These metabolic adaptations indicate that the heart downregulates ATP consumption during moderate myocardial ischemia.7 8 In addition, a significant degree of contractile reserve remains in the ischemic zone that can be recruited by dobutamine infusion at the expense of worsening myocardial metabolism.8 Furthermore, metabolism and contractile function can remain stable for 5 hours without evidence of infarction.10 11 This new steady state of improved myocardial metabolism with abnormal contractile function characterizes what has been called acute myocardial hibernation. The triggers or mechanisms that initiate the rapid reduction in ATP use are unknown.
Uncertainty regarding the type of ischemic insult necessary to initiate myocardial hibernation was highlighted at a recent conference. One proposal involved a series of 2-minute complete coronary occlusions.12 A second model challenged a rat heart with zero perfusion for 10 minutes followed by a period of low-pressure perfusion.13 The third set of experiments were performed on chronically instrumented swine with an ameroid constrictor around the left anterior descending coronary artery (LAD). This group concluded that the regional contractile abnormalities were due to bouts of excess demand ischemia resulting in stunning.14
In contrast, results of our previous work suggest that acute myocardial hibernation can be initiated by relatively mild ischemic insults. The rapidity with which these adaptations occur15 raised the following questions. Can the myocardium adapt to a gradual reduction in myocardial blood flow without developing metabolic signs of ischemia? Alternatively, is the period of lactate production and high-energy phosphate catabolism a necessary trigger in the development of myocardial hibernation? To differentiate these possibilities, we studied 10 domestic swine in a protocol involving a gradual reduction in coronary blood flow. LAD blood flow was reduced by ≈1% per minute for 35 minutes and then held constant for the remainder of a 60-minute period. The myocardium rapidly adjusted during the period of gradually worsening ischemia. This adaptation resulted in blunted metabolic markers of ischemia despite ultimately similar blood flow reduction and functional consequence compared with animals previously studied during sudden-onset ischemia.6 7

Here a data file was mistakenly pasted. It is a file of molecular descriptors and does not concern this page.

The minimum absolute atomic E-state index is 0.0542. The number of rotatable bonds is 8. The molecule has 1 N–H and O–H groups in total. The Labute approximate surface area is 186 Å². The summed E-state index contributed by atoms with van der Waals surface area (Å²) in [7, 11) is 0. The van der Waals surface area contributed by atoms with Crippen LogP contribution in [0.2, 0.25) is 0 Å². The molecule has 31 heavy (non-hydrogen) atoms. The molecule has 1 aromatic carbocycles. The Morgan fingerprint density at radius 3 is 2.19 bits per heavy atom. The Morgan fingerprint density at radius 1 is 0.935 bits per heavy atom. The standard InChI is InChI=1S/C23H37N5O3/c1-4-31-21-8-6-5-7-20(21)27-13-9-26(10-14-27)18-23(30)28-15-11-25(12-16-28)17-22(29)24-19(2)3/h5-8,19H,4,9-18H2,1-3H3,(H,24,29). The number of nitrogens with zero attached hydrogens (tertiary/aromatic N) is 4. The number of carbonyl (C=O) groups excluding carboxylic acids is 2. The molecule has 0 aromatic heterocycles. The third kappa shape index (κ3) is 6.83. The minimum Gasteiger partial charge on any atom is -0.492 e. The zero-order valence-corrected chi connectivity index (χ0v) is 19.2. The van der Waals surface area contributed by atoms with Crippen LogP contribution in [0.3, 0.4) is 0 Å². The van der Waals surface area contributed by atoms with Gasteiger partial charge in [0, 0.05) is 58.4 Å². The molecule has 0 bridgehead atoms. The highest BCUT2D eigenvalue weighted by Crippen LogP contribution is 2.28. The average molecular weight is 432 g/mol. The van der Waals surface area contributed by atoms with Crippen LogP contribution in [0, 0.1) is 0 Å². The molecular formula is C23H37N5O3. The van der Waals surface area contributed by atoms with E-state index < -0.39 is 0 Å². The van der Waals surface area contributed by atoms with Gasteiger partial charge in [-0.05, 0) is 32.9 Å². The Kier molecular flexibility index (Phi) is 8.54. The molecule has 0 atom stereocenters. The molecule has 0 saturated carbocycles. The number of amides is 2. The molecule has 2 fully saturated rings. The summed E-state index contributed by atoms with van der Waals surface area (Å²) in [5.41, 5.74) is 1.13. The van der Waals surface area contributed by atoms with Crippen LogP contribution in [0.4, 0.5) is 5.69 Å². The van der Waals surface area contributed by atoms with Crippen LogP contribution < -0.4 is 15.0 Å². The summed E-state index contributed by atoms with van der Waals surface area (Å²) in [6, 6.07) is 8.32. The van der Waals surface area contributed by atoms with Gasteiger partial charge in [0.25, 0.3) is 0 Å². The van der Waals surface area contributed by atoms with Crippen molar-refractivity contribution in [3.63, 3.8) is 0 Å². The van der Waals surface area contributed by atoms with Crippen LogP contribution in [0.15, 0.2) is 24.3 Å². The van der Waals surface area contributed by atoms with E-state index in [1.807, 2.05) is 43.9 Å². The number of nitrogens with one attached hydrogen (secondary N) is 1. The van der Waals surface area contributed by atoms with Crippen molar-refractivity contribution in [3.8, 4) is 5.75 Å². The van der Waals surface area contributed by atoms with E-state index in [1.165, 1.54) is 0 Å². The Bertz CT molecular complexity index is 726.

The methods for this experiment were similar to those of our previous work.6 7 15 Briefly, 35- to 45-kg domestic swine were surgically prepared while under general anesthesia with intravenous α-chloralose (100 mg/kg initial dose followed by 50 mg/kg every 1.5 to 3 hours). The α-chloralose was dissolved in distilled water and propylene glycol. Premedication consisted of a single intramuscular dose of ketamine (10 mg/kg) and xylazine (2 mg/kg). Morphine (0.5 to 1.5 mg/kg IV) was administered 30 minutes before we started the protocol. Intravascular volume status was maintained with intravenous normal saline. Acid-base status was maintained within normal limits by titration of mechanical ventilation and administration of intravenous bicarbonate.